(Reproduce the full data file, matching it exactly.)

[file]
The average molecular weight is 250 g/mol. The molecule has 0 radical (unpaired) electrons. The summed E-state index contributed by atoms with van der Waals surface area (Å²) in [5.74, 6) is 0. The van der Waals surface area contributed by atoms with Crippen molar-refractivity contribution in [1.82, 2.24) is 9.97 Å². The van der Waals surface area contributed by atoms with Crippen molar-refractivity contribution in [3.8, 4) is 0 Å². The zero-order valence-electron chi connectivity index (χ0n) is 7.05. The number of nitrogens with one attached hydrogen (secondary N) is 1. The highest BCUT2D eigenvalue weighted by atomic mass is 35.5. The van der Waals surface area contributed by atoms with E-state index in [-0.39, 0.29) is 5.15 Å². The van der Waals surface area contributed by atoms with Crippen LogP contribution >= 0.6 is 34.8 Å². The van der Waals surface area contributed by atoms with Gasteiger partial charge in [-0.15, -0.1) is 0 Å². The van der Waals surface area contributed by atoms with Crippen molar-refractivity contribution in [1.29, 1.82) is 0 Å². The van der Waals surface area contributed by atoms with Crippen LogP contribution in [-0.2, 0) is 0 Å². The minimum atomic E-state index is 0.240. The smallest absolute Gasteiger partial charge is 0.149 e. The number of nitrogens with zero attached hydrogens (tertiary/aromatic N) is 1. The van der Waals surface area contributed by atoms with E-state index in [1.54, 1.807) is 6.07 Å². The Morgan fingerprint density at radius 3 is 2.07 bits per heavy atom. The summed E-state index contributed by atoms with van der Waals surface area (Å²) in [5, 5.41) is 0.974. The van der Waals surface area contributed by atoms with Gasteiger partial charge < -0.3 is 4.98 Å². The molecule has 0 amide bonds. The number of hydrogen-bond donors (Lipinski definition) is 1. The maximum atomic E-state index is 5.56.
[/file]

The average molecular weight is 250 g/mol. The molecule has 0 radical (unpaired) electrons. The summed E-state index contributed by atoms with van der Waals surface area (Å²) in [5.74, 6) is 0. The van der Waals surface area contributed by atoms with Crippen molar-refractivity contribution in [1.82, 2.24) is 9.97 Å². The van der Waals surface area contributed by atoms with Crippen molar-refractivity contribution in [3.8, 4) is 0 Å². The zero-order valence-electron chi connectivity index (χ0n) is 7.05. The number of nitrogens with one attached hydrogen (secondary N) is 1. The highest BCUT2D eigenvalue weighted by atomic mass is 35.5. The van der Waals surface area contributed by atoms with E-state index in [-0.39, 0.29) is 5.15 Å². The van der Waals surface area contributed by atoms with Crippen LogP contribution >= 0.6 is 34.8 Å². The van der Waals surface area contributed by atoms with Gasteiger partial charge in [-0.15, -0.1) is 0 Å². The van der Waals surface area contributed by atoms with Crippen molar-refractivity contribution in [1.29, 1.82) is 0 Å². The van der Waals surface area contributed by atoms with Crippen LogP contribution in [-0.2, 0) is 0 Å². The minimum atomic E-state index is 0.240. The smallest absolute Gasteiger partial charge is 0.149 e. The number of nitrogens with zero attached hydrogens (tertiary/aromatic N) is 1. The van der Waals surface area contributed by atoms with E-state index in [1.54, 1.807) is 6.07 Å². The Morgan fingerprint density at radius 3 is 2.07 bits per heavy atom. The summed E-state index contributed by atoms with van der Waals surface area (Å²) in [5, 5.41) is 0.974. The van der Waals surface area contributed by atoms with Gasteiger partial charge < -0.3 is 4.98 Å². The molecule has 0 amide bonds. The number of hydrogen-bond donors (Lipinski definition) is 1. The maximum atomic E-state index is 5.56.